The idea of a sales tax on services in North Carolina has been rearing it's ugly head again lately, and while I can see why some people would support such an idea, I can't.
You see, I happen own a tiny service business that would be adversely affected by such a tax. My business is a one-man operation totally dependent on my labor. After expenses, whatever is left is my personal income, on which I pay taxes like any other citizen. A sales tax on my services would amount to double taxation of my earnings. That's not fair by anyone's standard, especially in light of the fact that so many huge corporations today (some of them my direct competitors) avoid paying their fair share of our collective tax burden.
A tax on services would hurt my business in several ways. For one thing, it would take up quite a bit of my time dealing with the paperwork involved; time I could be spending providing my service and as any business person will tell you, time is money.
Even if I have my accountant handle it for me, someone has to be paid for that extra work, meaning I have to choose between raising my rates, thus making my service less competitive, or taking a pay cut, which ultimately hurts my family and the North Carolina Dept. of Revenue. Less income means less taxes paid on my income, and less purchasing of good on which I would pay the existing sales tax, and that means fewer revenues for the state of North Carolina.
To a larger business with employees, these same issues will still exist, only they will be magnified several times, resulting in the potential loss of jobs as the repercussions reverberate through our already fragile economy. For a sole-proprietor like me it could even mean the difference between success or failure of my business. My company may not yet directly produce more than one job, but indirectly the purchases I make, both to operate my business and with the tiny profit I manage to earn from each job, contribute to the the jobs of many of my neighbors across the region.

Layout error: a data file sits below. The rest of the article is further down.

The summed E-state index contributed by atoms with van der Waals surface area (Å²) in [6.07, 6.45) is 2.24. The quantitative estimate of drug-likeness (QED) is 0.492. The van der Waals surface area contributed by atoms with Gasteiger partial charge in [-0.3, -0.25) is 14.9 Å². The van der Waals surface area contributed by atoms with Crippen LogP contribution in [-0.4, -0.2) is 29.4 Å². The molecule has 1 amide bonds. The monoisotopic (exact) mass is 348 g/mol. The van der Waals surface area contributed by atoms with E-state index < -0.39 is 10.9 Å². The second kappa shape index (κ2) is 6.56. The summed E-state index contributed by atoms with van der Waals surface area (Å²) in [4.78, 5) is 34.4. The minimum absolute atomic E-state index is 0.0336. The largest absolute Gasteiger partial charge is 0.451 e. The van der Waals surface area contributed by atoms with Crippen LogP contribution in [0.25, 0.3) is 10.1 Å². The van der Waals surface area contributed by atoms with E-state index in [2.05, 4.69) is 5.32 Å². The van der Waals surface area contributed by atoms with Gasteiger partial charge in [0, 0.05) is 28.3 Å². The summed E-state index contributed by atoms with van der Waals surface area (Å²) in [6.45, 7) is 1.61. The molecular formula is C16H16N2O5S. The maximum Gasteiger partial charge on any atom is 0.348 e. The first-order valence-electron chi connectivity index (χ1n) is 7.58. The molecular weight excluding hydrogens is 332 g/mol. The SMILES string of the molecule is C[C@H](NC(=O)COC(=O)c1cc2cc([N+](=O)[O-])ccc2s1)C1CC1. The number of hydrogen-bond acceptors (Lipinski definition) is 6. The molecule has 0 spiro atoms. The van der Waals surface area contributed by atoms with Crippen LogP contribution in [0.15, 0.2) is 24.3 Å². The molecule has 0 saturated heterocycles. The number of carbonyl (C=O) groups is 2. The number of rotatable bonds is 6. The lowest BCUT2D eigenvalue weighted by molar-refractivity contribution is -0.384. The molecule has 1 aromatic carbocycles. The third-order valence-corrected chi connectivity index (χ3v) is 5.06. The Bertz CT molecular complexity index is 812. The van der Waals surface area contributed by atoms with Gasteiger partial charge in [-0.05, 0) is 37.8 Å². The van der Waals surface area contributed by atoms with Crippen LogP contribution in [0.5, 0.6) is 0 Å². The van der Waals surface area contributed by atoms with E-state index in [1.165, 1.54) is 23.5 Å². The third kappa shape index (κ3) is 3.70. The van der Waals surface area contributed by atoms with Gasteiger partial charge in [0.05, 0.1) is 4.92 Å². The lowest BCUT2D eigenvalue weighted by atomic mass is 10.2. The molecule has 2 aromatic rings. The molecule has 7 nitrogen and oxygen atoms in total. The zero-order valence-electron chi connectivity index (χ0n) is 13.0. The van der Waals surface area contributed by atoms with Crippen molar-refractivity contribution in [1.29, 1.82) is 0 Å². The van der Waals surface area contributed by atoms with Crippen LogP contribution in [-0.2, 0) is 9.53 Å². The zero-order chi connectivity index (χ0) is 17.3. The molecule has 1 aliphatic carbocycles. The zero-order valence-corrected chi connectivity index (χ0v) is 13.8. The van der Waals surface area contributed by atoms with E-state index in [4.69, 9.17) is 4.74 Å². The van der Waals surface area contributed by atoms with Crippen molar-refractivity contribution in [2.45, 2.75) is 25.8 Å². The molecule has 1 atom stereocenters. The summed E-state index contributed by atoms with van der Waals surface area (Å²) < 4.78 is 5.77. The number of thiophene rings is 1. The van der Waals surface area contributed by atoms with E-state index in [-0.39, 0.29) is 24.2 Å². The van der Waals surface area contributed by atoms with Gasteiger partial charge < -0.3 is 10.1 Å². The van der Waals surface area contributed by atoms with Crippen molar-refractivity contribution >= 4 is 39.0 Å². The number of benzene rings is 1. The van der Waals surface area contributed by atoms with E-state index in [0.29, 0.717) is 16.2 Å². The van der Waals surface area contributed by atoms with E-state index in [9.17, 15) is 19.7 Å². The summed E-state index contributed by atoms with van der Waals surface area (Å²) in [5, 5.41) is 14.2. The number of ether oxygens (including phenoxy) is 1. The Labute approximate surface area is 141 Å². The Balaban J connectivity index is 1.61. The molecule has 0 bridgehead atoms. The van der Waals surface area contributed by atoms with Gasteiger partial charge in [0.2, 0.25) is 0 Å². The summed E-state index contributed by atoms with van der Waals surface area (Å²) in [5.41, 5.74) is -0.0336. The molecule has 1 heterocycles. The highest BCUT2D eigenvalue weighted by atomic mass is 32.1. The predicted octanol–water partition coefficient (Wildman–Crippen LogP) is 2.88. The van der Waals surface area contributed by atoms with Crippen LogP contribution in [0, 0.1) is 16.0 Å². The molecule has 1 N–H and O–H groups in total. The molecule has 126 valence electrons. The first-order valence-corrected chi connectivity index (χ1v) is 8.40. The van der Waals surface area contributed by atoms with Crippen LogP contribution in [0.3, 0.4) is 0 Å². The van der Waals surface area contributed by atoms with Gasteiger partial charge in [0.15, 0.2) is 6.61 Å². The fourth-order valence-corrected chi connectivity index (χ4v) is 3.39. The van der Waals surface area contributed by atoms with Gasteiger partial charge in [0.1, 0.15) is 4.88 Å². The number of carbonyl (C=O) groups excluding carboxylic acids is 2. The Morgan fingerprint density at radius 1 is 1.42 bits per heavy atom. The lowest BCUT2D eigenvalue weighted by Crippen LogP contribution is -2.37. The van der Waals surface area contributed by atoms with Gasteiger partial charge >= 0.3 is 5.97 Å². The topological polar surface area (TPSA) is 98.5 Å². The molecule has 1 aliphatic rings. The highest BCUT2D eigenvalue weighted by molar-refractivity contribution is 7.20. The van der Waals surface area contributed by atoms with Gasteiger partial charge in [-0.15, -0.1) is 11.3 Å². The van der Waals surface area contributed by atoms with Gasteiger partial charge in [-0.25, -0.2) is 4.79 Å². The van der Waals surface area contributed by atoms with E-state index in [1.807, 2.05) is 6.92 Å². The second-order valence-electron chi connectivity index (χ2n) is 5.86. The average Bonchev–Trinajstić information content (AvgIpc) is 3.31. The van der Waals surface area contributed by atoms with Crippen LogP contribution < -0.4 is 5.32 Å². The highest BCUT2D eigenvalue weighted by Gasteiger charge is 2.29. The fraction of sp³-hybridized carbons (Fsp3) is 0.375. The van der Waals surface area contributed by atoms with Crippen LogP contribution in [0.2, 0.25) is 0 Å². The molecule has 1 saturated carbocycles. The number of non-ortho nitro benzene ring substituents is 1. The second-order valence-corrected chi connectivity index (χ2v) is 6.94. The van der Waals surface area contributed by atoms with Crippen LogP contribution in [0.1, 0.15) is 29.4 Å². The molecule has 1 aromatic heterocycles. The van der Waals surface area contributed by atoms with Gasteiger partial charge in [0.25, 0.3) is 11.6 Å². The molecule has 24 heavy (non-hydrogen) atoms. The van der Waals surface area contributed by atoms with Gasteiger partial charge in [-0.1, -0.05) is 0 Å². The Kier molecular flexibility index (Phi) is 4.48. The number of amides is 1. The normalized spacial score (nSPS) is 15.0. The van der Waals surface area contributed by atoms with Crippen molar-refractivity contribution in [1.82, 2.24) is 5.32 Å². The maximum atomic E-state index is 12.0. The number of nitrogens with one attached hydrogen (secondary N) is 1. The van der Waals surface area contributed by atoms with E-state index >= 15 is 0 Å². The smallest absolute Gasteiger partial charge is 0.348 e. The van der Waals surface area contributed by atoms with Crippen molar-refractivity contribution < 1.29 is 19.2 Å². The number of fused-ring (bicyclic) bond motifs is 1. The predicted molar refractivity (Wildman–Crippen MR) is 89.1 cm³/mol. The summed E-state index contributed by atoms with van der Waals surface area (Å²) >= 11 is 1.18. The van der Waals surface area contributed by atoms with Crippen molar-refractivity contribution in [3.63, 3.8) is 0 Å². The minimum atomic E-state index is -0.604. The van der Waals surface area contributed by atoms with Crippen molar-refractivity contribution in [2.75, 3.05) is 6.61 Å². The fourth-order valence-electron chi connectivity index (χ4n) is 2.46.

A better way to raise revenues without putting jobs at risk would be to add a few more brackets to the upper end of our income tax scale. An additional percentage point added to any income above $1,000,000 and perhaps another for incomes over $10m would generate far more revenue for our state and have zero impact on job growth and retention.
North Carolina needs more revenue, but let's be smart about solving the problem.